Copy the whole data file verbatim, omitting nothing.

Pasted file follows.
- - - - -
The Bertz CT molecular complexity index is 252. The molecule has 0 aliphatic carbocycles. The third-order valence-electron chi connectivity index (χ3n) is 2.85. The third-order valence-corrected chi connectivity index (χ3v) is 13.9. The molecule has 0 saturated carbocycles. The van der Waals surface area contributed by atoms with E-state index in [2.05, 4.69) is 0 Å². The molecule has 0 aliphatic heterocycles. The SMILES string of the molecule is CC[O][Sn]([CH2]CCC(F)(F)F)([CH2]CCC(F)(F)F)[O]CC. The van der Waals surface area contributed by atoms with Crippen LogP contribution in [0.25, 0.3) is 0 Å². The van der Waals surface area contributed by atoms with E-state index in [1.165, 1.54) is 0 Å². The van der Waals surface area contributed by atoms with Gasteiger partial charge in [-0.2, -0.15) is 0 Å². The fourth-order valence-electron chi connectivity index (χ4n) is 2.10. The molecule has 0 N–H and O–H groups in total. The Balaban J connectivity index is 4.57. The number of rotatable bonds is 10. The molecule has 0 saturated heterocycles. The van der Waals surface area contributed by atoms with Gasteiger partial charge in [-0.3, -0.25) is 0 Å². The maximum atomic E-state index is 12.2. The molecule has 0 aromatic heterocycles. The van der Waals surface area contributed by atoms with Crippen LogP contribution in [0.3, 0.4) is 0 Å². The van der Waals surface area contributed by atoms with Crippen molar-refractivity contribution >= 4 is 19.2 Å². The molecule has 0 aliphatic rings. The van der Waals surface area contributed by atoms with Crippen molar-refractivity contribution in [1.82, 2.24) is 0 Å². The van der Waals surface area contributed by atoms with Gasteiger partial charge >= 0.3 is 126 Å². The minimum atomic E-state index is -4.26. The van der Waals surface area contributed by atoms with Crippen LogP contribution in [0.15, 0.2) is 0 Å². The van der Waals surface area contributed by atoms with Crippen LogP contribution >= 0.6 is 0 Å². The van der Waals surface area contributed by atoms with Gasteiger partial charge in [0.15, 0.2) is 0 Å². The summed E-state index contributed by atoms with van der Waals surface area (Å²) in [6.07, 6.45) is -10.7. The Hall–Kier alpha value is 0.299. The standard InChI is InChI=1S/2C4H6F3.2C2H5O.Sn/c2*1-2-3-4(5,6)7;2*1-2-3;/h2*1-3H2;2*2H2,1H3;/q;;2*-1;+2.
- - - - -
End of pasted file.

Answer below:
The Bertz CT molecular complexity index is 252. The molecule has 0 aliphatic carbocycles. The third-order valence-electron chi connectivity index (χ3n) is 2.85. The third-order valence-corrected chi connectivity index (χ3v) is 13.9. The molecule has 0 saturated carbocycles. The van der Waals surface area contributed by atoms with E-state index in [2.05, 4.69) is 0 Å². The molecule has 0 aliphatic heterocycles. The SMILES string of the molecule is CC[O][Sn]([CH2]CCC(F)(F)F)([CH2]CCC(F)(F)F)[O]CC. The van der Waals surface area contributed by atoms with Crippen LogP contribution in [0.25, 0.3) is 0 Å². The van der Waals surface area contributed by atoms with E-state index in [1.165, 1.54) is 0 Å². The van der Waals surface area contributed by atoms with Gasteiger partial charge in [-0.2, -0.15) is 0 Å². The fourth-order valence-electron chi connectivity index (χ4n) is 2.10. The molecule has 0 N–H and O–H groups in total. The Balaban J connectivity index is 4.57. The number of rotatable bonds is 10. The molecule has 0 saturated heterocycles. The van der Waals surface area contributed by atoms with Gasteiger partial charge in [-0.3, -0.25) is 0 Å². The maximum atomic E-state index is 12.2. The molecule has 0 aromatic heterocycles. The van der Waals surface area contributed by atoms with Crippen LogP contribution in [0.3, 0.4) is 0 Å². The van der Waals surface area contributed by atoms with Crippen molar-refractivity contribution >= 4 is 19.2 Å². The molecule has 0 aliphatic rings. The van der Waals surface area contributed by atoms with Crippen molar-refractivity contribution in [1.82, 2.24) is 0 Å². The van der Waals surface area contributed by atoms with Gasteiger partial charge >= 0.3 is 126 Å². The minimum atomic E-state index is -4.26. The van der Waals surface area contributed by atoms with Crippen LogP contribution in [0.15, 0.2) is 0 Å². The van der Waals surface area contributed by atoms with Crippen LogP contribution >= 0.6 is 0 Å². The van der Waals surface area contributed by atoms with Gasteiger partial charge in [0.15, 0.2) is 0 Å². The summed E-state index contributed by atoms with van der Waals surface area (Å²) in [6.07, 6.45) is -10.7. The Hall–Kier alpha value is 0.299. The standard InChI is InChI=1S/2C4H6F3.2C2H5O.Sn/c2*1-2-3-4(5,6)7;2*1-2-3;/h2*1-3H2;2*2H2,1H3;/q;;2*-1;+2.